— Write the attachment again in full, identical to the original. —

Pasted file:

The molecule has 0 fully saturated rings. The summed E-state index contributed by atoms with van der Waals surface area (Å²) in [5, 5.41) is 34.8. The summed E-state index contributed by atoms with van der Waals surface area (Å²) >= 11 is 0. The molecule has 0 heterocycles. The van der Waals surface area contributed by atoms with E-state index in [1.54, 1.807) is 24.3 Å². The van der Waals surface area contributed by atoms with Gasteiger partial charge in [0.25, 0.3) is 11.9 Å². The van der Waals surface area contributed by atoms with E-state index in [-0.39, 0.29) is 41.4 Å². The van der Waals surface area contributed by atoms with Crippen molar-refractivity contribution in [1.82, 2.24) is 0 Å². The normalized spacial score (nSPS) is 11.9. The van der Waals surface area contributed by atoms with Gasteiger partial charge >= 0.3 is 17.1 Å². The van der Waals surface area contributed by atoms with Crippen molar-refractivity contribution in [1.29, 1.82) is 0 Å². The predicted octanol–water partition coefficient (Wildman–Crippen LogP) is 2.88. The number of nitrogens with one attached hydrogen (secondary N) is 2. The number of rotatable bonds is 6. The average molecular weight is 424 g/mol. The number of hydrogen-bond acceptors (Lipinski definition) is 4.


The molecule has 0 fully saturated rings. The summed E-state index contributed by atoms with van der Waals surface area (Å²) in [5, 5.41) is 34.8. The summed E-state index contributed by atoms with van der Waals surface area (Å²) >= 11 is 0. The molecule has 0 heterocycles. The van der Waals surface area contributed by atoms with E-state index in [1.54, 1.807) is 24.3 Å². The van der Waals surface area contributed by atoms with Gasteiger partial charge in [0.25, 0.3) is 11.9 Å². The van der Waals surface area contributed by atoms with E-state index in [-0.39, 0.29) is 41.4 Å². The van der Waals surface area contributed by atoms with Crippen molar-refractivity contribution in [1.82, 2.24) is 0 Å². The normalized spacial score (nSPS) is 11.9. The van der Waals surface area contributed by atoms with Gasteiger partial charge >= 0.3 is 17.1 Å². The van der Waals surface area contributed by atoms with Crippen molar-refractivity contribution in [1.29, 1.82) is 0 Å². The predicted octanol–water partition coefficient (Wildman–Crippen LogP) is 2.88. The number of nitrogens with one attached hydrogen (secondary N) is 2. The number of rotatable bonds is 6. The average molecular weight is 424 g/mol. The number of hydrogen-bond acceptors (Lipinski definition) is 4.